Defining General Ledger (G/L) Accounts and Cost Elements


After completing this lesson, you will be able to:

  • Define a G/L account

Chart of Account

Each G/L is set up according to a chart of accounts. The chart of accounts contains the definitions of all G/L accounts. The definitions consist of the account number, the account name, and the type of G/L account (e.g. balance sheet, non operating expenses/revenues, primary costs/revenues, secondary costs or cash accounts).

Assignment of Company Codes to Chart of Accounts

A chart of accounts can be used by multiple company codes so that the general ledgers of these company codes have an identical structure.

General Ledger Account and Cost Element

The two segments of the G/L master record from a Financial Accounting perspective are as follows:

  • Chart of accounts segment:

    The chart of accounts segment contains a description of the account, the account type that classifies how the account can be used in FI and/or CO and, the account group that controls the company code segment fields, and the consolidation account number.

  • Company code segment:

    The company code segment contains values specific to how the company code will manage that account.

Account Groups

Accounts with the same account group normally have similar business functions. You can, for example, have an account group for:

  • Cash accounts

  • Expense accounts

  • Revenue accounts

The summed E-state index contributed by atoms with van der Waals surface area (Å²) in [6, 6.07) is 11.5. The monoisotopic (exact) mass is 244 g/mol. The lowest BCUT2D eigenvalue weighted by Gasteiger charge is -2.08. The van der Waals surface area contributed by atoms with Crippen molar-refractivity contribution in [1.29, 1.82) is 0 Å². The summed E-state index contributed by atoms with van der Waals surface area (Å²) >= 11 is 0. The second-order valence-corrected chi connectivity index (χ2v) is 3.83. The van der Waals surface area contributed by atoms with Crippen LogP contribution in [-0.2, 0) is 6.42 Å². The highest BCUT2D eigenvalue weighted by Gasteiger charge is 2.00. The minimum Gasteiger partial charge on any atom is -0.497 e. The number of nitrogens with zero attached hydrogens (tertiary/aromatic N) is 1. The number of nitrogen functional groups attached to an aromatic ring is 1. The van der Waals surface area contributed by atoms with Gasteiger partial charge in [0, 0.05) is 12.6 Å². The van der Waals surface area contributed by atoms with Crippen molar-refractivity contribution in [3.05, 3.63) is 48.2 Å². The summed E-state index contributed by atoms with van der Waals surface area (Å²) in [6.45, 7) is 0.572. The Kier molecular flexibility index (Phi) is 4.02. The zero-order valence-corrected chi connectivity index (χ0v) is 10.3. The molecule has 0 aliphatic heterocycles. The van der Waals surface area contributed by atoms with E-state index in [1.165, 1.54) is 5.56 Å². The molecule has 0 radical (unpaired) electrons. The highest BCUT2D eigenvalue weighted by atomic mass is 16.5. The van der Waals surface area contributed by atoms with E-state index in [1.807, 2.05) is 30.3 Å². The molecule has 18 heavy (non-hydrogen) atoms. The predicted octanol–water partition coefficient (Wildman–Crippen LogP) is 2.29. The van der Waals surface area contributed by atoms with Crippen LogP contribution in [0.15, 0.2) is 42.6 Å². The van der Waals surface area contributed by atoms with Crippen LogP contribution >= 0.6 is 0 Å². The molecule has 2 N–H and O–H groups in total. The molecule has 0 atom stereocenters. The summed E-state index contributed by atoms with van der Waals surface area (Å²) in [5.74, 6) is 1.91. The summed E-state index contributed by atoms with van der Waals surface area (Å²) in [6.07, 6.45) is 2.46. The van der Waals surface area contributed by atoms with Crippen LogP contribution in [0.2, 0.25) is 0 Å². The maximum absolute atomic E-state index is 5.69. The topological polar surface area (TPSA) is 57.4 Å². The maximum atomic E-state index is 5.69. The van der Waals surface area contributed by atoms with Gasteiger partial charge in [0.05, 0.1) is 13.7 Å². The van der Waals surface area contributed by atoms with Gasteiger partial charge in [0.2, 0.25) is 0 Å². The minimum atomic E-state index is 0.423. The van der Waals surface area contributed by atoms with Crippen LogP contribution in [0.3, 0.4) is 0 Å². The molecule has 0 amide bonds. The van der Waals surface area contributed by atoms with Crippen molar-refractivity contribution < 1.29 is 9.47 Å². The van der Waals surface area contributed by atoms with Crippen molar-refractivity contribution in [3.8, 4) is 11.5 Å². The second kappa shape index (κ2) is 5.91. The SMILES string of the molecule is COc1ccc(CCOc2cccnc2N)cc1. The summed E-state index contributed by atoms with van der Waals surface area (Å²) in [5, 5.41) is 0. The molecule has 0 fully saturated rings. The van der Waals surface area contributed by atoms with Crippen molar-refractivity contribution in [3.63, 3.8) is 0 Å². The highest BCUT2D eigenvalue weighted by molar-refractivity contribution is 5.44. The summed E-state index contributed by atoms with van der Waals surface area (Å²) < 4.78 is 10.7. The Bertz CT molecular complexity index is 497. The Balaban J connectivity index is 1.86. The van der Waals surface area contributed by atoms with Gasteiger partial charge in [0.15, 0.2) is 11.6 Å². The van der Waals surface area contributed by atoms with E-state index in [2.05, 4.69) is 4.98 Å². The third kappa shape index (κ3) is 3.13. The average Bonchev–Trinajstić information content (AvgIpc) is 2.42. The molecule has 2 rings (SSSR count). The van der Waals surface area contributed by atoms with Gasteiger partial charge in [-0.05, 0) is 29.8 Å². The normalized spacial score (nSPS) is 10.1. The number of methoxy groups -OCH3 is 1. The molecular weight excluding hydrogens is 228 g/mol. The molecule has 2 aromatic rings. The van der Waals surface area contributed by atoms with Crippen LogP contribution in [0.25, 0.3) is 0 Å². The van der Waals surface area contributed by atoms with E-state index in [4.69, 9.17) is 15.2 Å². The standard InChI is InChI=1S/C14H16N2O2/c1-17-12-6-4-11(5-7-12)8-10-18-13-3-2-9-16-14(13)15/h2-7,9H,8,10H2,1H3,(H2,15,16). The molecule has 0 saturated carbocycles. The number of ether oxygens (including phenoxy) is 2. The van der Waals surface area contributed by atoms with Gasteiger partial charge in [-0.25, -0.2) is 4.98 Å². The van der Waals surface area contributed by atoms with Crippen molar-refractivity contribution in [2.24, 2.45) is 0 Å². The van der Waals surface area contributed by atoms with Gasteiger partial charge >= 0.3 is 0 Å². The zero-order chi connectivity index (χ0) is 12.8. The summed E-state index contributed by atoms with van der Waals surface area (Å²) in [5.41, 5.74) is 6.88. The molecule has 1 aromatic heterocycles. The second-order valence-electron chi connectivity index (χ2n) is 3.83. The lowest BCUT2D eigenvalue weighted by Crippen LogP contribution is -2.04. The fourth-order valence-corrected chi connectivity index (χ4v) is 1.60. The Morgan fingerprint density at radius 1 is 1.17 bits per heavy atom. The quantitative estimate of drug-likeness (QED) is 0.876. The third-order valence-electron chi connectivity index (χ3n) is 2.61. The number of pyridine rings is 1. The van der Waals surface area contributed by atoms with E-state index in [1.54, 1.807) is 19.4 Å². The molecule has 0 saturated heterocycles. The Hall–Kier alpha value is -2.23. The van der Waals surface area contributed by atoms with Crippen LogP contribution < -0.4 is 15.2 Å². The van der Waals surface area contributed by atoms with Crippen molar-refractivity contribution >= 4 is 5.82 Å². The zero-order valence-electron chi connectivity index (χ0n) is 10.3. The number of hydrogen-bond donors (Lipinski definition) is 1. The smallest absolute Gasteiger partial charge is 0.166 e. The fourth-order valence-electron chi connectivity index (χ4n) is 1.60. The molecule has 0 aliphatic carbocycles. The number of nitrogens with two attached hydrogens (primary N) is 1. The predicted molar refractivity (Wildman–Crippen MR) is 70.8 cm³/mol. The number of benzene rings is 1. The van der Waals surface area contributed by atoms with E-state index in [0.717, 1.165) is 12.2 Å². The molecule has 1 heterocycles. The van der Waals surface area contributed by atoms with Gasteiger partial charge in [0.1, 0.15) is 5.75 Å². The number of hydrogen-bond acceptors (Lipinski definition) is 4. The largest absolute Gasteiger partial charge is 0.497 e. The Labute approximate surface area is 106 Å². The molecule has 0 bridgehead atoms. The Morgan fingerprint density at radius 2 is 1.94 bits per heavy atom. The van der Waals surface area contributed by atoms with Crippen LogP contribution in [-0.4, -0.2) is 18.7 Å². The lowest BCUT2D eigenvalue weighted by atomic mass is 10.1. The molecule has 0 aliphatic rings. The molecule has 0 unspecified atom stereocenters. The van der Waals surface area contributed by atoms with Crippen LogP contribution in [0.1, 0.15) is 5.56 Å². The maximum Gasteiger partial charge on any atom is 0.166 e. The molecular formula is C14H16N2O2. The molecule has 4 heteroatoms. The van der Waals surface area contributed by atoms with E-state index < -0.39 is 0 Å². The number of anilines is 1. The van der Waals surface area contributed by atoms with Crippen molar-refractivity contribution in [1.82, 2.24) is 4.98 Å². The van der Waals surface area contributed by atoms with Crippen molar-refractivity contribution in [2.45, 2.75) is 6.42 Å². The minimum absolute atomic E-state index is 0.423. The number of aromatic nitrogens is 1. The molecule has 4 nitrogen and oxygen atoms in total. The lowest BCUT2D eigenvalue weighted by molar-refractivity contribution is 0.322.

• Other balance sheet accounts

The account groups are assigned number ranges. You can control which account numbers are permissible for cash accounts, expense accounts, and so on, through the number ranges.

Account groups also control the appearance of the company code segment of G/L accounts. Account groups control:

  • The fields that are required for data entry

  • The fields that are optional for data entry

  • The fields that are display only.

  • The fields that do not show up at all in the company code segment

Reconciliation Accounts

Expenditures versus Costs

In the economical theory, there are two approaches for values:

  • In the first approach, the values in Financial Accounting and Management Accounting are the same:

    Controlling provides additional reporting opportunities by separating the FI documents along additional characteristics, such as segments, profit centers, projects, stored in a coding block. The results may be P&L statements and balance sheets per segment, per profit center or per project.

  • In the second approach (most used in central Europe), Management Accounting is based on cost and revenues. Costs are only those expenditures, which are as follows:

    • Related to the business of the company

    • Exactly assigned to periods (source specific)

    • Valuated:

      For example, a gift to a welfare organization is an expenditure, but not a cost, because it is not the business of the company to make gifts.

Expenditures, which do not meet the definition of costs, are only reflected in Financials, and not in Management Accounting. They are called neutral expenditures.

SAP provides the opportunity to realize each of the theories. In SAP S/4HANA revenues, expenditures, and cost are represented by financial accounts and separated by the Account Type of the accounts. Based on the account type, the accounts used in CO are also called cost elements.

Account Types

The controlling area-specific data is only needed for Secondary Costs and Primary Costs or Revenue accounts. In the controlling area-specific data, you assign a Cost Element category. This category determines which account can be used for which business transaction in CO.

Create a Primary Cost Account

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